Co-workers discuss their 401(k) program at work during an HR meeting.
Should You Max Out Your 401(k) Early in the Year?
Two executives have a discussion over paperwork.
Should You Roll Over an Old 401(k) to a New 401(k)?
An hourly worker hands a coffee to a customer.
How Many Hours a Workweek to Qualify for a 401(k)?
Teenagers in car
401(k) Age Limits: Can You Be Too Young for One?
Busy cash register checkout counters wait on customers at Target in Saugus, Mass., on Jan. 19, 2019.
Must Companies Offer 401(k)s to Hourly Workers?
Woman reviewing investments in life insurance with daughter in background
How to Pay Back a 401(k) Loan
A man in a home uses a phone.
Could My Company Steal My 401(k) Funds?
Older couple having breakfast
Are 401(k)s Replacements for Pensions?
Two business executives review documents.
Income Limits for 401(k)s: Highly Compensated Employees
John Bogle
Bogle Asset Allocation for Your 401(k)
Man working at computer
Coordinate Your 401(k) Investments with the Rest of Your Portfolio
Woman sitting in front of a laptop computer
How to Evaluate Your 401(k) Options
A person sits on a porch swing.
Should I Participate in a 401(k) Without a Match?
Two women discussing potential life insurance beneficiaries
What Are the 401(k) Beneficiary Rules?
Woman looking at financial documents
How Does Your 401(k) Balance Compare With the Average?
A real estate agent shows a home to a potential buyer.
What Is the Debt-to-Income Ratio You Need for a Home Equity Loan?
Male worker in office looking at laptop
How to Become a 401(k) Administrator
An older couple enjoys the outdoors.
Does a Company Have to Offer a 401(k) to Every Worker?
Co-workers discuss their 401(k) program at work during an HR meeting.
Can You Have a 401(k) Without an Employer Match?
Volunteer serving food at community kitchen
401(k)s and Qualified Charitable Donations
An older couple enjoys coffee on their porch.
401(k) vs. RRSP: What’s the Difference?
Pros and Cons of Holding Crypto in a 401(k)
A woman choose ultra-short bond investments for her portfolio using her computer.
What Are the Safest Investments for a 401(k)?
Colleagues working on cyber security issues in control room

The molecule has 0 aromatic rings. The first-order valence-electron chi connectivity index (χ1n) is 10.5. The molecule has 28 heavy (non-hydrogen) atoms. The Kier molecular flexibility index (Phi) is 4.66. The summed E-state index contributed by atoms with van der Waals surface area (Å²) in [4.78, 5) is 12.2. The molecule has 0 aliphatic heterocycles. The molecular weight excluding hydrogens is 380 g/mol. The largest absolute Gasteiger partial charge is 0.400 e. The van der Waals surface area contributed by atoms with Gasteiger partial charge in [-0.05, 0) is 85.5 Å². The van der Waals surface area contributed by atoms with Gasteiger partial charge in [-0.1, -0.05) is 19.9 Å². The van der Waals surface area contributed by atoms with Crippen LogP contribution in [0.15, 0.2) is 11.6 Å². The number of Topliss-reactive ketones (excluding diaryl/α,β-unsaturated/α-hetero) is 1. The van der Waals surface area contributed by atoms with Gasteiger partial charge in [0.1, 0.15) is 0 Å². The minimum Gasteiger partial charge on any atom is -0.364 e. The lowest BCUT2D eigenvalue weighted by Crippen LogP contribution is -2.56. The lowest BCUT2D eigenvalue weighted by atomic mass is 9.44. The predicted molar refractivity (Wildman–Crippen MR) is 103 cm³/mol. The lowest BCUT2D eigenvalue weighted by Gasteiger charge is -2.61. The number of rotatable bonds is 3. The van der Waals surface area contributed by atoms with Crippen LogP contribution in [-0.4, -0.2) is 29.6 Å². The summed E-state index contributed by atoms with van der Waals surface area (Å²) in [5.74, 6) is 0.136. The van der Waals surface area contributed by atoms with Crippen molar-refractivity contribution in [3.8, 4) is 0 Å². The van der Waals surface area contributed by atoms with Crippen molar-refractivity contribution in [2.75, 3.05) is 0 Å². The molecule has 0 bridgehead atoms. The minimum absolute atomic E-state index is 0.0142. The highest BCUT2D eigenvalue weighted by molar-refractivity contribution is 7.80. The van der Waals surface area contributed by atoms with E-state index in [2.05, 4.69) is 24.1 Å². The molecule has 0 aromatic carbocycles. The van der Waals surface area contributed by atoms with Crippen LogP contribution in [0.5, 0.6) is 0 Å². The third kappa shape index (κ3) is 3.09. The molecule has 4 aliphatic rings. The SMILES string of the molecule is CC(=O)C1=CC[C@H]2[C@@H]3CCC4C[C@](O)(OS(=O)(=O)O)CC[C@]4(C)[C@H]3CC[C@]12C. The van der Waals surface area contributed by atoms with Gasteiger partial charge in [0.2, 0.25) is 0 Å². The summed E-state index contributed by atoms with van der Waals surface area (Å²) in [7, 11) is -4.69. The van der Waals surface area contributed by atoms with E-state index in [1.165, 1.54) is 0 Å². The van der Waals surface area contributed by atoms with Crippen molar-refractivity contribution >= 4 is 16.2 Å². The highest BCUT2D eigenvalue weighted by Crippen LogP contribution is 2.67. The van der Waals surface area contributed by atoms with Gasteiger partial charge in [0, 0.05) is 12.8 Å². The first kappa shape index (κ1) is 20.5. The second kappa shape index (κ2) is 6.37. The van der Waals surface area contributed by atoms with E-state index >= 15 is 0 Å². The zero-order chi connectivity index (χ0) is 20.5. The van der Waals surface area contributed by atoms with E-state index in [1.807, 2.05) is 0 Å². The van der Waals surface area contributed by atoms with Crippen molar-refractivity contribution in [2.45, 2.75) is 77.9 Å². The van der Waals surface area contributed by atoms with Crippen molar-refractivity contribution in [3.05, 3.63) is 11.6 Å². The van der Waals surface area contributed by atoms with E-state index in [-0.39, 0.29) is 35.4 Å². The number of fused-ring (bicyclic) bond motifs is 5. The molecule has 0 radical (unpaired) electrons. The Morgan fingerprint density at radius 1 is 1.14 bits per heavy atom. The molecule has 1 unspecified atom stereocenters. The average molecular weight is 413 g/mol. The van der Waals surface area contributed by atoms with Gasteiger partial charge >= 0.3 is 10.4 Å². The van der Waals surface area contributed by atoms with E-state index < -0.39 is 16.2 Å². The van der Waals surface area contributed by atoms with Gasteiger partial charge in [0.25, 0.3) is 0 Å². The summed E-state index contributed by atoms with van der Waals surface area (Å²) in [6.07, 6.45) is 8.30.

What Are the DOL Rules for 401(k) Cybersecurity?
Worried woman looking at past due financial bills at home
What if My 401(k) Isn't Performing?
A couple plans for retirement by discussing life-cycle funds with an advisor.
Are 401(k) Custodians Fiduciaries?
A person uses a phone calculator while looking at his bank account history.
Reasons To Consolidate Retirement Accounts
Blockchain search
How Blockchain Can Change 401(k)s
A man calculates his after-tax 401(k) contributions
401(k) Vesting Rules
Hispanic man paying bills on computer
What To Do if Your Company Offers a Subpar 401(k) Option
Choosing between traditional or Roth 401k
Are Expense Ratios Higher for Fund Options in a 401(k)?
Couple Spa Day
How the Superrich Use 401(k)s
Adult woman using a laptop with her father at home
Inherited 401(k) Options and Rules You Must Follow
Fidelity Investments Building Window
How Does the Fidelity 401(k) That Allows Crypto Work?
A couple working on a laptop on their kitchen counter
What Laws Govern 401(k)s?
Woman signing paper
Should I Put My IRAs Into My Company’s 401(k)?
older person sitting at computer doing work with red coffee cup in front of him
The Rule of 55
Woman looking over finances
What Is the Impact of Inflation on My 401(k)?
Blocks spelling "401K" sit atop ascending stacks of coins
What Is a 401(k) True-Up?
Going out of business sign on a building with shopping carts in front
If My Company Closes, What Happens to My 401(k)?
Happy couple with laptop computer
Can You Contribute to Someone Else’s 401(k)?
401(k) statement and pie chart next to a pen, calculator, and coffee mug
How To Read Your 401(k) Plan Reports
A group of young people in a coffee shop working on laptops
Investing in Your HSA vs. Your 401(k)
Financial statements from private equity funds
401(k) Plans Can Now Invest in Private Equity Funds
How to Lower Your 401(k) Fees
How to Lower Your 401(k) Fees
Pensions and 401(k)s
Can You Have a Pension and a 401(k)?